About 7 years ago

I recently added what I believe to be a valuable comment to the future of this debate, but it seems to have gone missing?
How is that democracy?

Mark Alexander

20:32 PM, 12th August 2013
About 7 years ago

If you posted a comment it is still there, check your Member Profile
.

Maruk Miah

14:34 PM, 13th August 2013
About 7 years ago

Today we have received our “draft” licence from London Borough of Newham for one of the properties. We had to chase up asking for update with no acknowledgement of mails since we submitted the application on January 2013. The funny thing is the agent received the draft license and as a Landlord I did not. However for other propertied we did received the copy of same correspondence around the same time.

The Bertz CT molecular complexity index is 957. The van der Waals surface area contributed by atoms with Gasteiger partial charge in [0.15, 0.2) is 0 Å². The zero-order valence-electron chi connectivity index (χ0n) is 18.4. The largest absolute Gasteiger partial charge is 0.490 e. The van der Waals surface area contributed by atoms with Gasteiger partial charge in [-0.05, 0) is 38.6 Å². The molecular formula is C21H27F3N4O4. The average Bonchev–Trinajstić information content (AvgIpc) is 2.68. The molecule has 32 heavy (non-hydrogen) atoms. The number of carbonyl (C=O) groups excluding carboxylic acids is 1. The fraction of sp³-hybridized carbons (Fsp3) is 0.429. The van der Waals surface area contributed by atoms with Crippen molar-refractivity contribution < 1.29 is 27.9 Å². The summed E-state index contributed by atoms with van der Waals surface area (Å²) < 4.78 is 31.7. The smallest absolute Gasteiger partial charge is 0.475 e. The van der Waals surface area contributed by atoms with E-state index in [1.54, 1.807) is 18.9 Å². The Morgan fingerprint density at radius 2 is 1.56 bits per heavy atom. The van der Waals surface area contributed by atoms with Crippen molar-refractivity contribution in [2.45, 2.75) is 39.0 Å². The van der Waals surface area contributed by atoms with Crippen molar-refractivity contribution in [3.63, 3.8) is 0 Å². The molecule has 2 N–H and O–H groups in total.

The cover letter states:

“The licence specifies the maximum permitted number of person that may occupy the property. It applies only to new residents. Where the number of occupants is greater than the maximum permitted number, no person living there at the time the license is issued would be required to leave.”

My response, if the house was over crowded, you cannot evict the tenants even if the tenant found to be wrongly sub letting. From this cover letter statement, it is absolutely clear the LBN does not want to be blamed for introducing the scheme! Or else they will have a sudden surge of tenants on their list.
Furthermore, the tenants occupying the house do not want to move for at least 10 years, so if the license does not apply to the existing tenants, why are the landlord forced to apply for the licence and pay a fee?
This is so wrong!